Why isn't there endogeneity here? To the extent that the leading cultural institutions (press, universities, teachers' unions) are left-liberal, then the presence of Democrats helps to sustain the trends in cultural change. The Republicans can merely react at best or slow down the change. But those cumulative effects might be very important and each switch in local control has small changes at the margin but is potentially significant in terms of probability of reaching a threshold where the culture can more easily be flipped.

The moral isn't "don't worry about the election," it's "don't vote on the basis of party affiliation." Where I live, both parties have their fair shares of both fools and smart people. It matters which ones get in. Parties are better ignored, except that it seems to be a good idea to change parties in power every now and then, lest incompetence and corruption get entrenched.

"It matters which ones get in. "

The quality of an individual members of the state legislature matters not at all.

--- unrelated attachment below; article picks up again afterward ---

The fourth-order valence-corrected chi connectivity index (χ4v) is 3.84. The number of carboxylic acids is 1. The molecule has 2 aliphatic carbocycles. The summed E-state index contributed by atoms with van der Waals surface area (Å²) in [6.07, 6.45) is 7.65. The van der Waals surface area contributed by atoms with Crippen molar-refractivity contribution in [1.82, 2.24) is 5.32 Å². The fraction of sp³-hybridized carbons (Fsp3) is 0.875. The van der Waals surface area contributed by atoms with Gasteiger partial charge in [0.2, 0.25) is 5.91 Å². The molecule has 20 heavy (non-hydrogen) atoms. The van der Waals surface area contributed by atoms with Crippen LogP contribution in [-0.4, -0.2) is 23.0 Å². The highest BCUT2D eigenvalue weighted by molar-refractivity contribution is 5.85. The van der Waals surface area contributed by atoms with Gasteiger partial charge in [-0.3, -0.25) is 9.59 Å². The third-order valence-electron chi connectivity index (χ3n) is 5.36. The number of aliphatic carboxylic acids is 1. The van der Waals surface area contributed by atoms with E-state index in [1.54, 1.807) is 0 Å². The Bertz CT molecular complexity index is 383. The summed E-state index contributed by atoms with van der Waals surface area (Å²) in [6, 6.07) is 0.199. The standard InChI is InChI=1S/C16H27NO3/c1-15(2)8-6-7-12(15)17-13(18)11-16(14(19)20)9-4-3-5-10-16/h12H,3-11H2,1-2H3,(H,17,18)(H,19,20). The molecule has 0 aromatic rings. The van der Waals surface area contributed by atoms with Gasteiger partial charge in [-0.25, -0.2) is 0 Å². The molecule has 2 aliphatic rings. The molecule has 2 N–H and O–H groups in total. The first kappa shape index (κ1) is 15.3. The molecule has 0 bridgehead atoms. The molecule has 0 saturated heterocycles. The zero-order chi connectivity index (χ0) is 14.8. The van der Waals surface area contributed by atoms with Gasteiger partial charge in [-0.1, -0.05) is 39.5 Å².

The party they come from is the overwhelming factor determining how they vote.

How do you know it matters which one gets in? I mean, it seems like it should matter, but then, it would seem to me like which party got control in a state should matter, too and apparently it mostly doesn't.

How does Tyler define "culture"? And how do you modify culture?


The effect of unified control or even executive control runs FAR beyond legislation. Governors appoint cabinet officials who make rules with statutory deference under administrative procedures. Talk with any business leaders and they will tell you it is not the laws that concern them as much as variation in the way they are enforced, I.e. uncertainty.

Depending upon the state, governors also appoint judges and justices who affect political outcomes for an entire generation.